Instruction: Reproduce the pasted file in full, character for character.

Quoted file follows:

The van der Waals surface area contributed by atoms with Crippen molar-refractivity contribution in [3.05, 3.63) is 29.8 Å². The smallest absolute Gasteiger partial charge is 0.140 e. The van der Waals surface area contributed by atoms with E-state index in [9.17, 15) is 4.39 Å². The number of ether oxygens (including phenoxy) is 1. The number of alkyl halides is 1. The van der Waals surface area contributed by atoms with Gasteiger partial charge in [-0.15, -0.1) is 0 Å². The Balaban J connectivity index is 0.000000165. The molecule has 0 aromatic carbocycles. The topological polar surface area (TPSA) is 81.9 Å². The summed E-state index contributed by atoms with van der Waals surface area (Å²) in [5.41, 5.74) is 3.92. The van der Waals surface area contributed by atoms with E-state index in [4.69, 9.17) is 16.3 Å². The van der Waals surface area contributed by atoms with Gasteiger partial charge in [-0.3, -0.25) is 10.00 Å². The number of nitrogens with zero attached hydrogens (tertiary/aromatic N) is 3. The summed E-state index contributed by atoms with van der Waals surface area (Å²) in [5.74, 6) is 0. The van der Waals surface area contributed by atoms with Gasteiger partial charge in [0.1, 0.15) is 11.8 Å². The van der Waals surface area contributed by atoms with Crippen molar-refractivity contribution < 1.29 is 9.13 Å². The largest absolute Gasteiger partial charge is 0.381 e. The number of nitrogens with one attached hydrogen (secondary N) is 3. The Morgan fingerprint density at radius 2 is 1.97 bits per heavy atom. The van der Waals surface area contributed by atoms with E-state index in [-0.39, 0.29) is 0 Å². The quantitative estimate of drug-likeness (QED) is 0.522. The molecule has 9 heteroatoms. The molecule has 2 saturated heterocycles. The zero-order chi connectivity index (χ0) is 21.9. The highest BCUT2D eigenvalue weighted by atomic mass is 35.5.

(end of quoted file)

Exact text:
The van der Waals surface area contributed by atoms with Crippen molar-refractivity contribution in [3.05, 3.63) is 29.8 Å². The smallest absolute Gasteiger partial charge is 0.140 e. The van der Waals surface area contributed by atoms with E-state index in [9.17, 15) is 4.39 Å². The number of ether oxygens (including phenoxy) is 1. The number of alkyl halides is 1. The van der Waals surface area contributed by atoms with Gasteiger partial charge in [-0.15, -0.1) is 0 Å². The Balaban J connectivity index is 0.000000165. The molecule has 0 aromatic carbocycles. The topological polar surface area (TPSA) is 81.9 Å². The summed E-state index contributed by atoms with van der Waals surface area (Å²) in [5.41, 5.74) is 3.92. The van der Waals surface area contributed by atoms with E-state index in [4.69, 9.17) is 16.3 Å². The van der Waals surface area contributed by atoms with Gasteiger partial charge in [-0.3, -0.25) is 10.00 Å². The number of nitrogens with zero attached hydrogens (tertiary/aromatic N) is 3. The summed E-state index contributed by atoms with van der Waals surface area (Å²) in [5.74, 6) is 0. The van der Waals surface area contributed by atoms with Gasteiger partial charge in [0.1, 0.15) is 11.8 Å². The van der Waals surface area contributed by atoms with Crippen molar-refractivity contribution < 1.29 is 9.13 Å². The largest absolute Gasteiger partial charge is 0.381 e. The number of nitrogens with one attached hydrogen (secondary N) is 3. The Morgan fingerprint density at radius 2 is 1.97 bits per heavy atom. The van der Waals surface area contributed by atoms with E-state index in [-0.39, 0.29) is 0 Å². The quantitative estimate of drug-likeness (QED) is 0.522. The molecule has 9 heteroatoms. The molecule has 2 saturated heterocycles. The zero-order chi connectivity index (χ0) is 21.9. The highest BCUT2D eigenvalue weighted by atomic mass is 35.5.